Panel CFP: "The Transforming Figure: New Histories of Metamorphosis in Animation" SCMS: Deadline Aug. 4, 2014
In animation studies "metamorphosis" has been a versatile term designating a range of distinct, recurring, visual tropes, from "squash and stretch" effects that date at least to nineteenth-century phenakistoscopes to the fluid transformations of the Fleischers' rotoscoped Koko the Clown to the "plasmaticness" Eisenstein celebrated in Disney cartoons. Recently animation scholarship has opened new, provocative lines of inquiry into the theory, history, aesthetics, and cultural implications of metamorphic motion. Among the notable propositions currently under discussion are the assertion that historically animation itself is a technique rooted not in a drawing's capacity to come to life but in "the ability of an image to transform" (Tom Gunning); the aesthetic argument that animation tells "the story of the line's revolt and independence from figuration" (Andrew Johnston); the theoretical premise that in metamorphosis figure and abstraction are not oppositional poles but provisional states on a representational and perceptual continuum (Robin Curtis); and the progressivist contention that metamorphic animation "proffers…a transformation that could be undergone by all—politically, socially" (Esther Leslie). This panel seeks to present new perspectives on these and related issues while gauging the significance of animation scholarship's renewed interest in metamorphic motion for studies of animation, cinema, and visual culture more broadly.
Possible paper topics might include, but are not limited to:
- Fluidity and transformation as defining features of the time-based image.
- The spectatorial experience—emotional, perceptual, narrative—of metamorphic motion; the relative pleasures of figural stability and instability.
- Political, social, and cultural implications of figures that eschew consistent self-identity in favor of the provisional and the transitory.
- The metamorphic figure as a site linking the semiotics of vitality, liveliness, and playfulness with those of loss, dissolution, and mourning; the dynamics of fading and becoming in figural motion.
- The historical relationship between metamorphic spectacle and early "trick films," cinematic "attractions," and established accounts of early cinema's transition to visual and narrative complexity.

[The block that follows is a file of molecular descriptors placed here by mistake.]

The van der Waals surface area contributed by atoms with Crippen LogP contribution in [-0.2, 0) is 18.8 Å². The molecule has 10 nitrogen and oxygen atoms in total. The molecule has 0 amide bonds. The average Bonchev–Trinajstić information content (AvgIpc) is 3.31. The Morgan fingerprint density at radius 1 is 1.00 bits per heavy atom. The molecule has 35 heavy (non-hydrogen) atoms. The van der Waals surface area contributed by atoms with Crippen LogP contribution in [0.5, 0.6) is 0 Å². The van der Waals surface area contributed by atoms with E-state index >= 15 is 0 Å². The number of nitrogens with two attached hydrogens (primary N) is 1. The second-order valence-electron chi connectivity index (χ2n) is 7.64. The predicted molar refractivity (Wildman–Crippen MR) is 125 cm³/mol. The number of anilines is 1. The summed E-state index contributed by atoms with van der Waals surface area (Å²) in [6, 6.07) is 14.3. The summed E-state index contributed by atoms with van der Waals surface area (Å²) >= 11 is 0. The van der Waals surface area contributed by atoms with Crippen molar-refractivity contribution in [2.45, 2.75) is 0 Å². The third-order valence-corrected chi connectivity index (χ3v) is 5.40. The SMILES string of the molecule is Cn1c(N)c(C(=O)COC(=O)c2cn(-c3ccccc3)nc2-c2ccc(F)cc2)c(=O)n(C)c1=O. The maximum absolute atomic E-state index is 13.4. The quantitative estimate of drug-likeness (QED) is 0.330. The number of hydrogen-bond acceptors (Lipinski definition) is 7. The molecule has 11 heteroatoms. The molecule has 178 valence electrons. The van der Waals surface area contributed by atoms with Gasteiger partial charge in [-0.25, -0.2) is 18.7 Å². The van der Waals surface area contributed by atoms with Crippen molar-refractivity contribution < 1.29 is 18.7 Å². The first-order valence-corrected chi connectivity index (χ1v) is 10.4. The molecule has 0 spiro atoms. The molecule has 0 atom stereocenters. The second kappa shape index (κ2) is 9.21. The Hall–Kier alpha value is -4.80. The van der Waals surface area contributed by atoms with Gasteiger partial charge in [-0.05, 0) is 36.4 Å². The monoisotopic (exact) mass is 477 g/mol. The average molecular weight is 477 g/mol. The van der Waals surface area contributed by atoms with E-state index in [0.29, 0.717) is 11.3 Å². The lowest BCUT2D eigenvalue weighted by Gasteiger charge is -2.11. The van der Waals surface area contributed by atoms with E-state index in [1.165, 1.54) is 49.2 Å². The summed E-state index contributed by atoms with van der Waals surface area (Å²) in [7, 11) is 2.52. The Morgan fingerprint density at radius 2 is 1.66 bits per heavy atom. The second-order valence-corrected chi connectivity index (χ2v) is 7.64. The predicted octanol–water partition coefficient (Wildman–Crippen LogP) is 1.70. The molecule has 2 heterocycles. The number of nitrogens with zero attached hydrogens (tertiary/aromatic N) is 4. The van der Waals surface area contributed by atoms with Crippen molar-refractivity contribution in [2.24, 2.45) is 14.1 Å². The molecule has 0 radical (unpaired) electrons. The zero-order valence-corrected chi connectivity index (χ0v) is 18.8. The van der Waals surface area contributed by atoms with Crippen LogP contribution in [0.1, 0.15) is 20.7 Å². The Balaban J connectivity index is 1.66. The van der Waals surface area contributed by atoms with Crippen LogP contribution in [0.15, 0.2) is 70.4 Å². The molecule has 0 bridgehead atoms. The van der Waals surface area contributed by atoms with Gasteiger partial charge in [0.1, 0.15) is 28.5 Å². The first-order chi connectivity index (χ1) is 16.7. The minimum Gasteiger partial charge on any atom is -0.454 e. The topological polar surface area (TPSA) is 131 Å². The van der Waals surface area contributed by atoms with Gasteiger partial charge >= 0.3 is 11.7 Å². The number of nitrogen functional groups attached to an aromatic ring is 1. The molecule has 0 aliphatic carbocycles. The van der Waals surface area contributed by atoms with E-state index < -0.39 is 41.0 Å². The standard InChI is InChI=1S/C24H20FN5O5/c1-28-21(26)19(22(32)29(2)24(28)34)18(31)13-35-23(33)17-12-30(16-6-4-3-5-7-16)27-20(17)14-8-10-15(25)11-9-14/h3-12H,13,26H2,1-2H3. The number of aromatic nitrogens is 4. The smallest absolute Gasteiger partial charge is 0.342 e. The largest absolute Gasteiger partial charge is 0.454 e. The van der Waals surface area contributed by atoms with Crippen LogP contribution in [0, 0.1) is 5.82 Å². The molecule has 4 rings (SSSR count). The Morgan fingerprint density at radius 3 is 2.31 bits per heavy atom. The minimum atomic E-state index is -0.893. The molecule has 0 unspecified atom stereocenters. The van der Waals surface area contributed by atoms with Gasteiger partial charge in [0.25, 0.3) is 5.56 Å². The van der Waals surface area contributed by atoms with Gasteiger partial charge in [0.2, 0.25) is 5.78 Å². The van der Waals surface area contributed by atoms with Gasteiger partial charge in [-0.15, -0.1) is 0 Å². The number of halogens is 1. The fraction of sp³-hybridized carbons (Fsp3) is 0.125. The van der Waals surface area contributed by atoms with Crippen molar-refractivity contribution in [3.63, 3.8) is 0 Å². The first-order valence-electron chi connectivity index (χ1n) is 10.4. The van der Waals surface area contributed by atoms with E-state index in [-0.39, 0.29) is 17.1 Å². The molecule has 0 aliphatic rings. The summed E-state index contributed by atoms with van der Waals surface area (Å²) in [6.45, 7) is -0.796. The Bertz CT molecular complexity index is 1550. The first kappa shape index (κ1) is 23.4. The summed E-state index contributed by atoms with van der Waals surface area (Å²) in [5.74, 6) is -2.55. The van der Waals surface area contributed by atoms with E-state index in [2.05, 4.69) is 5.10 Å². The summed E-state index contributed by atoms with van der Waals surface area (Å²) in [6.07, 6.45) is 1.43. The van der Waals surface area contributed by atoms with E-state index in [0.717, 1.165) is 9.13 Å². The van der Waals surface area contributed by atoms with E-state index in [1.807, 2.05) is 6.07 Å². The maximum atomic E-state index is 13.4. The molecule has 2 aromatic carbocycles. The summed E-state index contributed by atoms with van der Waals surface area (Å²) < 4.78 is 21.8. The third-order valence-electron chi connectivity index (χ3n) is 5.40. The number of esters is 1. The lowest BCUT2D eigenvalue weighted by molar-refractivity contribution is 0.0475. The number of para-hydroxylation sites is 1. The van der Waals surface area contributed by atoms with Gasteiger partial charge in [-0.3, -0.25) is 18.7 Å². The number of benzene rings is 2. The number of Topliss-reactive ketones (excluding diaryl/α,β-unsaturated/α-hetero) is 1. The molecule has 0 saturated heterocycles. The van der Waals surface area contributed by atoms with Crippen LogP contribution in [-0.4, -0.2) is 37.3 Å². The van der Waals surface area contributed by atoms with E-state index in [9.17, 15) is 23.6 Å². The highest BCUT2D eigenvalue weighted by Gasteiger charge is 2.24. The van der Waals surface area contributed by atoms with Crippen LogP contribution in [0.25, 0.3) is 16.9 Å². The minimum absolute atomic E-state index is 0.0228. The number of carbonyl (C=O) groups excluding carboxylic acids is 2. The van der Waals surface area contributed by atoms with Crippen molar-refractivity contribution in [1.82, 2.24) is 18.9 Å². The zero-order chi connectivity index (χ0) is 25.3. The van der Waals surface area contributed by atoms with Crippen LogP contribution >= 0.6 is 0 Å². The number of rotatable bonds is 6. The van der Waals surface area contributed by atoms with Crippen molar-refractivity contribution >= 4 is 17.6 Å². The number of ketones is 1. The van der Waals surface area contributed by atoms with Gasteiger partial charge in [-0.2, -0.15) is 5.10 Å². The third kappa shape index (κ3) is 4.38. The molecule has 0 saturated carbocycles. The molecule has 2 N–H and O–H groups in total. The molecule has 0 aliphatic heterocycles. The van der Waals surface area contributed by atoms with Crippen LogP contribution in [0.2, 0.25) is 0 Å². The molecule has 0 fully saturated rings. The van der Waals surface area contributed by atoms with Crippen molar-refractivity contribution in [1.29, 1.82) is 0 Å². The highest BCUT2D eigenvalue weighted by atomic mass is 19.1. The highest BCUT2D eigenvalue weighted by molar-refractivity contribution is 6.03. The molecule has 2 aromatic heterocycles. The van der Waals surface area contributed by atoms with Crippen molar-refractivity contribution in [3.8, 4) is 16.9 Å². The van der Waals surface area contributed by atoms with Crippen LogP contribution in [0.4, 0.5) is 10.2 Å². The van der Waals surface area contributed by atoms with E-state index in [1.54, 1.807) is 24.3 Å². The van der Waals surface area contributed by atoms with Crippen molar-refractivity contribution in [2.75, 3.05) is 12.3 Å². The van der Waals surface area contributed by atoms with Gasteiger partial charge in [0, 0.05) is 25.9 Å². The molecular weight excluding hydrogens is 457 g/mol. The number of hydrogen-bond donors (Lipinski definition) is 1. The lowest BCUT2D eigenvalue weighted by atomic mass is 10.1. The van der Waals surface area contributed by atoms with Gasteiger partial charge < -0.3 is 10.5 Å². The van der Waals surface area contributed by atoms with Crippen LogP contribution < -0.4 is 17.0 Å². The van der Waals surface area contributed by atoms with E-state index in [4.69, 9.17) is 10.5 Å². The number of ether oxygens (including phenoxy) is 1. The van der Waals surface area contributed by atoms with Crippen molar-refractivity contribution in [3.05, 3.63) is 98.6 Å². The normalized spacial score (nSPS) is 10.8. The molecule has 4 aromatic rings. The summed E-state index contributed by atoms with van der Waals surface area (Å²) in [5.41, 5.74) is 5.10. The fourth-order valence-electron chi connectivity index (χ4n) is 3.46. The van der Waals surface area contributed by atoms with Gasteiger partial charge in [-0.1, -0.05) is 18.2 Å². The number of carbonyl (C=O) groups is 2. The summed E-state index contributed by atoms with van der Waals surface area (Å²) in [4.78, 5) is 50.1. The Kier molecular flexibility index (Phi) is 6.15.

- Figural transformation in relation to theatrical performance, especially historically localized popular acts such as vaudeville lightning-sketchers, quick-change artists, and shadow performers.
- Figural malleability and instability in relation to pre- and post- cinematic fascination with mechanical, "Taylorized" motion; the legacies for metamorphic animation of chronophotography (Marey), series photography (Muybridge), and phenakistoscopes, zootropes, and other optical instruments that feature metamorphic spectacle as a cyclical or repetitive visual effect.
- The influence of cel animation, rotoscoping, and other technologies of industrialization on metamorphism as an aesthetic or narrative technique.
- Technical aspects of metamorphosis in production; distinctions and continuities between traditional (drawn, clay, stop-motion, pinscreen, sand-on-glass, etc.) and digital forms.
- Inter- and cross-disciplinary relationships between animation's engagements with metamorphosis and those exhibited in other fields such as biology (Darwin's theory of evolution), literature (Carroll's Alice in Wonderland, Stevenson's Dr. Jekyll and Mr. Hyde, Kafka's The Metamorphosis), and aesthetics (art nouveau style; Van de Velde's theory of the "animating line" in the decorative arts).
- The role of metamorphosis in narrative vs. non-narrative modes of visual expression.
- Implications of metamorphism for conventional critical distinctions between mimetic figures and abstract forms.
- The role of metamorphic motion in clarifying or complicating animation's relation to theories of indexicality in "live-action" cinema.
- The impact of metamorphic movement on realism as an aesthetic or narrative desideratum in animation.
Please forward inquiries and paper proposals, including title, summary (max. 2500 characters), list of 3-5 bibliographic sources, and a bio (max. 500 characters, to Nicholas Miller at email@example.com by August 4, 2014. Panelists will be notified by August 12, 2014.